* Heat sufficient oil in a kadai or a small frying pan. Deep fry the paneer balls on medium heat, until light golden brown. Remove them with a slotted spoon and drain them on absorbent paper towel lined plate. Let the fried balls cool and cover them with silver warq, if using.
* Heat ghee in a pan until it is melted and add raisins and cashews. Toast them until cashews turn light golden brown and raisins plump up. Remove them with a slotted spoon and keep them aside. To the same ghee, add cloves, bay leaf, cardamom and cinnamon. Saute the spices until fragrant.
* Next add rice and stir gently for about a minute. Add about a cup of water, saffron and salt. Bring the mixture to a boil and reduce the heat. Cover and cook until rice is done, about 15 - 20 minutes.
Pressure cook for 2 whistles adding only 3/4 cup of  water.
* Garnish the pulao with fried paneer balls, raisins and cashews.
* Serve with a spicy gravy curry.

So far in my Biryani / Pulao / Khichdi series,
A for Ambur Biryani
B for Basanti Pulao / Misthi Pulao
C for Corn - Fenugreek Greens Pulao
D for Donne Biryani
E for Ek Toap na Dal Bhaat
F for Fada ni Khichdi
G for Gutti Vankaya Biryani
H for Hyderabadi Vegetable Dum Biryani
I for Iyengar Puliyogare
J for Jaipuri Mewa Pulao
K for Kashmiri Pulao

Check out the Blogging Marathon page for the other Blogging Marathoners doing BM#99.



Sharmila Kingsly said...

Really delicious..grated Paneer and cashew balls on thinking only makes me go gaha.defnitely going to try this out ...

vaishali sabnani said...

Suma , years back when I was a kid I saw these guys pounding the silver to make varak , it sure is hard work , but I gave up eating mithai with vark long back . We really don’t know wether they use aluminium or actually silver - it’s best to avoid though I use it at times for presentation .
Coming to the Moti pulao . It looks absolutely fantastic , I like the simplicity of the rice with the complex Moti’s ! Excellent pick .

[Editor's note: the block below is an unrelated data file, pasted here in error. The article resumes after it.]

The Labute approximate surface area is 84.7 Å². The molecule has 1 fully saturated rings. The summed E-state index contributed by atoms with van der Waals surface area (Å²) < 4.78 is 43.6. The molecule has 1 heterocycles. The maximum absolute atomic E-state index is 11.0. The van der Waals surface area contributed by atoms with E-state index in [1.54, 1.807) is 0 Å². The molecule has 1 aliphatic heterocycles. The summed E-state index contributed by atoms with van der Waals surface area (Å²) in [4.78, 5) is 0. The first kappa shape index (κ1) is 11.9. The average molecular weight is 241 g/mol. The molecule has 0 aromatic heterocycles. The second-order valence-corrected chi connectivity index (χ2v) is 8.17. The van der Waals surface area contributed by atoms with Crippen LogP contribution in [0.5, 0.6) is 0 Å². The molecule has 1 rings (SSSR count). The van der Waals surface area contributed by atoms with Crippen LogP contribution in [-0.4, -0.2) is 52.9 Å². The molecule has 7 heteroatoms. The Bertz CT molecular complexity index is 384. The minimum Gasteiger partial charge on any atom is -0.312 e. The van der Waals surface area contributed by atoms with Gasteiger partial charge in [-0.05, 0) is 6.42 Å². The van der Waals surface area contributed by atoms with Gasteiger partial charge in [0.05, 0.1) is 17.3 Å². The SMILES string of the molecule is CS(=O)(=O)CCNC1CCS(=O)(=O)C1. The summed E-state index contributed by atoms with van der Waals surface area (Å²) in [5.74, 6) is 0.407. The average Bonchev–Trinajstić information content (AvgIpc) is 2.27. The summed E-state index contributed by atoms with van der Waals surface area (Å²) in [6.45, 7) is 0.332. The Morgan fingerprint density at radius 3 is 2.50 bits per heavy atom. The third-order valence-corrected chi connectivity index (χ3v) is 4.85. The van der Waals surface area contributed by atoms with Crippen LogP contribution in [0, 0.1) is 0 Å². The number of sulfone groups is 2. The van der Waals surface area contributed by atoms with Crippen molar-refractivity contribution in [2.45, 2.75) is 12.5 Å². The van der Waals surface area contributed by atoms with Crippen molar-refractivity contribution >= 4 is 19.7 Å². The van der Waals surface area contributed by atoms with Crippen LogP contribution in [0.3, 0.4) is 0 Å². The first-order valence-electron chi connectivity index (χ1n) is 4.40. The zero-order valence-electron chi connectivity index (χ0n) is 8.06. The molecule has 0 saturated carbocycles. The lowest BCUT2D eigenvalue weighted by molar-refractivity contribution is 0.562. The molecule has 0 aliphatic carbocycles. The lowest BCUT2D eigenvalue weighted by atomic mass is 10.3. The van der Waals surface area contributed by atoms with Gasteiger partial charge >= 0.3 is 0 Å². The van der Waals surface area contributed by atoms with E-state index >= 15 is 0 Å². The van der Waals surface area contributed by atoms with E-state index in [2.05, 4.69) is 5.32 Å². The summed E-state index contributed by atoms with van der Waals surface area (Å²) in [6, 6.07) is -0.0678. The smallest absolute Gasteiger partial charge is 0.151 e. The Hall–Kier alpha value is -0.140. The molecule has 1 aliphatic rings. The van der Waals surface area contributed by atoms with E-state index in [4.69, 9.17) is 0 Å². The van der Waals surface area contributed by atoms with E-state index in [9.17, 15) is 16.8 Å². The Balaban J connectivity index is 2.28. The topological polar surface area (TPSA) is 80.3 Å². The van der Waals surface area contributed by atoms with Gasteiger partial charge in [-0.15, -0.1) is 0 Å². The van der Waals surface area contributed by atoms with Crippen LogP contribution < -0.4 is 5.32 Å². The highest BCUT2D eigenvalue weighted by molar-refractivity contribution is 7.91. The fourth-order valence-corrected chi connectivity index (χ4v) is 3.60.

Suma Gandlur said...

Vaishali, I never liked eating sweets with waraq layer, to be honest. Even as a kid, I would carefully peel away the silver layer before eating them. I have grown skeptical as an adult at the idea of consuming metal even if it is edible.

Gayathri Kumar said...

I didn't know that aluminium is used. OMG! I once bought those warq because of the beauty they add to sweets, but now, I will keep my distance. The moti pulao looks fabulous, the tiny paneer balla add a lot of texture and taste.

sushma said...

Wow Moti wale pulao looks amazing. Fried paneer balls might have given nice and crunchy taste tot he dish.

Harini R said...

The usage of warq has always been shunned in our family. So I have never used it so far. But these motis in the pulao look very appetizing and look like palakayalu (made for janmashtami)

Kalyani said...

Having bookmarked this, I was somehow hesitant as we are getting a bit dairy-shy these days, ... your dish looks very vibrant and inviting, Suma..

Srivalli said...

Its good to see the same dish presented here, very nicely done Suma. I didn't add warq excatly for the same reasons. Guess we can still enjoy this delicious pulao otherwise too..

Srividhya said...

I am booking this one. That paneer balls sounds so delicious Suma.

cookwithrenu said...

Love the addition of paneer balls in a pulao. Such an intersting recipe this is and with protein and carbs together.

Swati said...

I love this simple and easy to make , Moti Pulao. Goes so well with any spicy curry.. Your platter looks so gorgeous with paneer moti on it..